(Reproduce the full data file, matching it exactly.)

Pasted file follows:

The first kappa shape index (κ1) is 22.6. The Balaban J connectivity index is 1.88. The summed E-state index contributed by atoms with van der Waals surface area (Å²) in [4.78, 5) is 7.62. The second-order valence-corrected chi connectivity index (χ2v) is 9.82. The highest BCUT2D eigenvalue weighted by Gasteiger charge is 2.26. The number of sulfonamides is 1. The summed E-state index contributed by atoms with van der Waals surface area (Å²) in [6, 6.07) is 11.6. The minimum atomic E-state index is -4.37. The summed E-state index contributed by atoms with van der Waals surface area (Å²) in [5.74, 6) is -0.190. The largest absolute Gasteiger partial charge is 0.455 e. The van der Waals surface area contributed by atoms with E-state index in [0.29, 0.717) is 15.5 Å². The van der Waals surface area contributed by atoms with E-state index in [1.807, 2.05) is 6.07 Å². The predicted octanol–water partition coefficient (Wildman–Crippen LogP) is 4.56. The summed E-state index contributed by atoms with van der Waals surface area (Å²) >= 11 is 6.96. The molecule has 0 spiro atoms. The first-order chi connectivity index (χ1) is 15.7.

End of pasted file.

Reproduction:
The first kappa shape index (κ1) is 22.6. The Balaban J connectivity index is 1.88. The summed E-state index contributed by atoms with van der Waals surface area (Å²) in [4.78, 5) is 7.62. The second-order valence-corrected chi connectivity index (χ2v) is 9.82. The highest BCUT2D eigenvalue weighted by Gasteiger charge is 2.26. The number of sulfonamides is 1. The summed E-state index contributed by atoms with van der Waals surface area (Å²) in [6, 6.07) is 11.6. The minimum atomic E-state index is -4.37. The summed E-state index contributed by atoms with van der Waals surface area (Å²) in [5.74, 6) is -0.190. The largest absolute Gasteiger partial charge is 0.455 e. The van der Waals surface area contributed by atoms with E-state index in [0.29, 0.717) is 15.5 Å². The van der Waals surface area contributed by atoms with E-state index in [1.807, 2.05) is 6.07 Å². The predicted octanol–water partition coefficient (Wildman–Crippen LogP) is 4.56. The summed E-state index contributed by atoms with van der Waals surface area (Å²) >= 11 is 6.96. The molecule has 0 spiro atoms. The first-order chi connectivity index (χ1) is 15.7.